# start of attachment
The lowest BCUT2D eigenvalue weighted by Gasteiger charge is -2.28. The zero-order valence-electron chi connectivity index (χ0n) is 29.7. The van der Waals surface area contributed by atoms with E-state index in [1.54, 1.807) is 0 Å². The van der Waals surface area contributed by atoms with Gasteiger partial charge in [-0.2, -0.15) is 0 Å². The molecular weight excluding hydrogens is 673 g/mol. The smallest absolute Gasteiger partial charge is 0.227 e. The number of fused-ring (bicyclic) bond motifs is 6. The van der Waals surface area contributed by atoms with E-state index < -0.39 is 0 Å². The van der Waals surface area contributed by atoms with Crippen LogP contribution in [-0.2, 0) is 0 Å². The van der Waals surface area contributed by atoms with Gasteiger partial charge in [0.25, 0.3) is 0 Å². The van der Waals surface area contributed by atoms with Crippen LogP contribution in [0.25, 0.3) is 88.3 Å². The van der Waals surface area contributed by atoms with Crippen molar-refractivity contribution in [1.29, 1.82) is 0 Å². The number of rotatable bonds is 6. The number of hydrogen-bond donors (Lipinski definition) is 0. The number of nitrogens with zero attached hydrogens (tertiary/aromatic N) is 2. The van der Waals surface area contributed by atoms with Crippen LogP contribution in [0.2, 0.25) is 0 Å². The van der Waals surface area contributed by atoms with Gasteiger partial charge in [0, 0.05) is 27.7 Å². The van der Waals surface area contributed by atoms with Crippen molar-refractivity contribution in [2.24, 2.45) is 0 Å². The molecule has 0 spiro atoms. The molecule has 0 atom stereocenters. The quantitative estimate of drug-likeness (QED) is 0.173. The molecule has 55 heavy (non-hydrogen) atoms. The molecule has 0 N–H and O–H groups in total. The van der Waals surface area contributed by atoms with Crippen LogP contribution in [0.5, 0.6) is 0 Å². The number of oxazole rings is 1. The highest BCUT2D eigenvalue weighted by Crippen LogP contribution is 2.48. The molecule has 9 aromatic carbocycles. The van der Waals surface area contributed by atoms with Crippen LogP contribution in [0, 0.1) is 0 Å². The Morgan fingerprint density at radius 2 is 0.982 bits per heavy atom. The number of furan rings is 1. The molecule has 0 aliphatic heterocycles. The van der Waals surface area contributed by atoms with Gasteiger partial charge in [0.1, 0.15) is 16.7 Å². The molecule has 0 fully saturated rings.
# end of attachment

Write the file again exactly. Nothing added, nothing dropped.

The lowest BCUT2D eigenvalue weighted by Gasteiger charge is -2.28. The zero-order valence-electron chi connectivity index (χ0n) is 29.7. The van der Waals surface area contributed by atoms with E-state index in [1.54, 1.807) is 0 Å². The van der Waals surface area contributed by atoms with Gasteiger partial charge in [-0.2, -0.15) is 0 Å². The molecular weight excluding hydrogens is 673 g/mol. The smallest absolute Gasteiger partial charge is 0.227 e. The number of fused-ring (bicyclic) bond motifs is 6. The van der Waals surface area contributed by atoms with E-state index < -0.39 is 0 Å². The van der Waals surface area contributed by atoms with Crippen LogP contribution in [-0.2, 0) is 0 Å². The van der Waals surface area contributed by atoms with Gasteiger partial charge in [0.25, 0.3) is 0 Å². The van der Waals surface area contributed by atoms with Crippen LogP contribution in [0.25, 0.3) is 88.3 Å². The van der Waals surface area contributed by atoms with Crippen molar-refractivity contribution in [1.29, 1.82) is 0 Å². The number of rotatable bonds is 6. The number of hydrogen-bond donors (Lipinski definition) is 0. The number of nitrogens with zero attached hydrogens (tertiary/aromatic N) is 2. The van der Waals surface area contributed by atoms with Crippen LogP contribution in [0.2, 0.25) is 0 Å². The van der Waals surface area contributed by atoms with Gasteiger partial charge in [0, 0.05) is 27.7 Å². The van der Waals surface area contributed by atoms with Crippen molar-refractivity contribution in [2.24, 2.45) is 0 Å². The molecule has 0 spiro atoms. The molecule has 0 atom stereocenters. The quantitative estimate of drug-likeness (QED) is 0.173. The molecule has 55 heavy (non-hydrogen) atoms. The molecule has 0 N–H and O–H groups in total. The van der Waals surface area contributed by atoms with Crippen LogP contribution in [0.5, 0.6) is 0 Å². The number of oxazole rings is 1. The highest BCUT2D eigenvalue weighted by Crippen LogP contribution is 2.48. The molecule has 9 aromatic carbocycles. The van der Waals surface area contributed by atoms with Crippen LogP contribution in [0, 0.1) is 0 Å². The Morgan fingerprint density at radius 2 is 0.982 bits per heavy atom. The number of furan rings is 1. The molecule has 0 aliphatic heterocycles. The van der Waals surface area contributed by atoms with Gasteiger partial charge in [0.1, 0.15) is 16.7 Å². The molecule has 0 fully saturated rings.